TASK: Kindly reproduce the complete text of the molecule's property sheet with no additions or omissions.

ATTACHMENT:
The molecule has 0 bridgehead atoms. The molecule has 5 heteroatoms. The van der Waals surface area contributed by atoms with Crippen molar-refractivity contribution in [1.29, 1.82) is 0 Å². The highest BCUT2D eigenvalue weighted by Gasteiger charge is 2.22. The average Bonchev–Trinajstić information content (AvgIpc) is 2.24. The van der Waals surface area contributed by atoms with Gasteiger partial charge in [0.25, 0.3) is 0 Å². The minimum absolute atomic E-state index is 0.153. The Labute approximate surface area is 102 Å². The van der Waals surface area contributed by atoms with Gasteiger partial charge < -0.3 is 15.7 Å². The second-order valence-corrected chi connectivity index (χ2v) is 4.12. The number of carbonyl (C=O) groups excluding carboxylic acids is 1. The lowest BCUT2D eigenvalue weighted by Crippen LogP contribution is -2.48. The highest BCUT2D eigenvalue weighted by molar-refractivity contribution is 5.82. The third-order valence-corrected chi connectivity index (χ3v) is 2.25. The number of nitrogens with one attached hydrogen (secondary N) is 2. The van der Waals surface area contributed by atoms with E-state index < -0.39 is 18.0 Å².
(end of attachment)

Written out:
The molecule has 0 bridgehead atoms. The molecule has 5 heteroatoms. The van der Waals surface area contributed by atoms with Crippen molar-refractivity contribution in [1.29, 1.82) is 0 Å². The highest BCUT2D eigenvalue weighted by Gasteiger charge is 2.22. The average Bonchev–Trinajstić information content (AvgIpc) is 2.24. The van der Waals surface area contributed by atoms with Gasteiger partial charge in [0.25, 0.3) is 0 Å². The minimum absolute atomic E-state index is 0.153. The Labute approximate surface area is 102 Å². The van der Waals surface area contributed by atoms with Gasteiger partial charge < -0.3 is 15.7 Å². The second-order valence-corrected chi connectivity index (χ2v) is 4.12. The number of carbonyl (C=O) groups excluding carboxylic acids is 1. The lowest BCUT2D eigenvalue weighted by Crippen LogP contribution is -2.48. The highest BCUT2D eigenvalue weighted by molar-refractivity contribution is 5.82. The third-order valence-corrected chi connectivity index (χ3v) is 2.25. The number of nitrogens with one attached hydrogen (secondary N) is 2. The van der Waals surface area contributed by atoms with E-state index < -0.39 is 18.0 Å².